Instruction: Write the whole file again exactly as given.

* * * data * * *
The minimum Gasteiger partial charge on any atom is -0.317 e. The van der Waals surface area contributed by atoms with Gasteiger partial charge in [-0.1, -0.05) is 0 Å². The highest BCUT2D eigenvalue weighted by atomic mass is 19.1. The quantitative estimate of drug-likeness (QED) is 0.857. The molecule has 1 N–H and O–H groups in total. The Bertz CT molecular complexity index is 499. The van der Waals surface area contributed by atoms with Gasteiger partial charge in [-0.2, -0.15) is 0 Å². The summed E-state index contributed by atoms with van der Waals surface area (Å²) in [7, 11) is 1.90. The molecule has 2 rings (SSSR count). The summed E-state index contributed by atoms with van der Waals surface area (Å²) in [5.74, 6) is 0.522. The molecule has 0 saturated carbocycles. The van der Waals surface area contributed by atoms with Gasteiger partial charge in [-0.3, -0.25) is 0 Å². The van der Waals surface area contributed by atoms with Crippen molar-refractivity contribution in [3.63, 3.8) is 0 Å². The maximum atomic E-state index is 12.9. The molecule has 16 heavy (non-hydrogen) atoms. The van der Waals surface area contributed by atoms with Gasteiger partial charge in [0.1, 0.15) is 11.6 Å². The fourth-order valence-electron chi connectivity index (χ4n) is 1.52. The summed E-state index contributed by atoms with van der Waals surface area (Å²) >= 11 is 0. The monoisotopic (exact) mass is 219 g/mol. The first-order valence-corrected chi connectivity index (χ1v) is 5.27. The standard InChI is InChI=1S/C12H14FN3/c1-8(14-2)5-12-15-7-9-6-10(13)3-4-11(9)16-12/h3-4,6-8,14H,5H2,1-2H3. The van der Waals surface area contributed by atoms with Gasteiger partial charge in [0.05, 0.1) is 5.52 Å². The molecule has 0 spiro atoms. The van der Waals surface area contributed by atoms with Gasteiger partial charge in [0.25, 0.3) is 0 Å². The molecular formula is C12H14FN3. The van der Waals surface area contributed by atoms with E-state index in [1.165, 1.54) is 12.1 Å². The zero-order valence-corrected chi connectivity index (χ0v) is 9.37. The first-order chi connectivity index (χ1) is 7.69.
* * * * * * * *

The minimum Gasteiger partial charge on any atom is -0.317 e. The van der Waals surface area contributed by atoms with Gasteiger partial charge in [-0.1, -0.05) is 0 Å². The highest BCUT2D eigenvalue weighted by atomic mass is 19.1. The quantitative estimate of drug-likeness (QED) is 0.857. The molecule has 1 N–H and O–H groups in total. The Bertz CT molecular complexity index is 499. The van der Waals surface area contributed by atoms with Gasteiger partial charge in [-0.2, -0.15) is 0 Å². The summed E-state index contributed by atoms with van der Waals surface area (Å²) in [7, 11) is 1.90. The molecule has 2 rings (SSSR count). The summed E-state index contributed by atoms with van der Waals surface area (Å²) in [5.74, 6) is 0.522. The molecule has 0 saturated carbocycles. The van der Waals surface area contributed by atoms with Gasteiger partial charge in [-0.3, -0.25) is 0 Å². The van der Waals surface area contributed by atoms with Crippen molar-refractivity contribution in [3.63, 3.8) is 0 Å². The maximum atomic E-state index is 12.9. The molecule has 16 heavy (non-hydrogen) atoms. The van der Waals surface area contributed by atoms with Gasteiger partial charge in [0.1, 0.15) is 11.6 Å². The fourth-order valence-electron chi connectivity index (χ4n) is 1.52. The summed E-state index contributed by atoms with van der Waals surface area (Å²) >= 11 is 0. The monoisotopic (exact) mass is 219 g/mol. The first-order valence-corrected chi connectivity index (χ1v) is 5.27. The standard InChI is InChI=1S/C12H14FN3/c1-8(14-2)5-12-15-7-9-6-10(13)3-4-11(9)16-12/h3-4,6-8,14H,5H2,1-2H3. The van der Waals surface area contributed by atoms with Gasteiger partial charge in [0.05, 0.1) is 5.52 Å². The molecule has 0 spiro atoms. The van der Waals surface area contributed by atoms with Gasteiger partial charge in [0.25, 0.3) is 0 Å². The molecular formula is C12H14FN3. The van der Waals surface area contributed by atoms with E-state index in [1.165, 1.54) is 12.1 Å². The zero-order valence-corrected chi connectivity index (χ0v) is 9.37. The first-order chi connectivity index (χ1) is 7.69.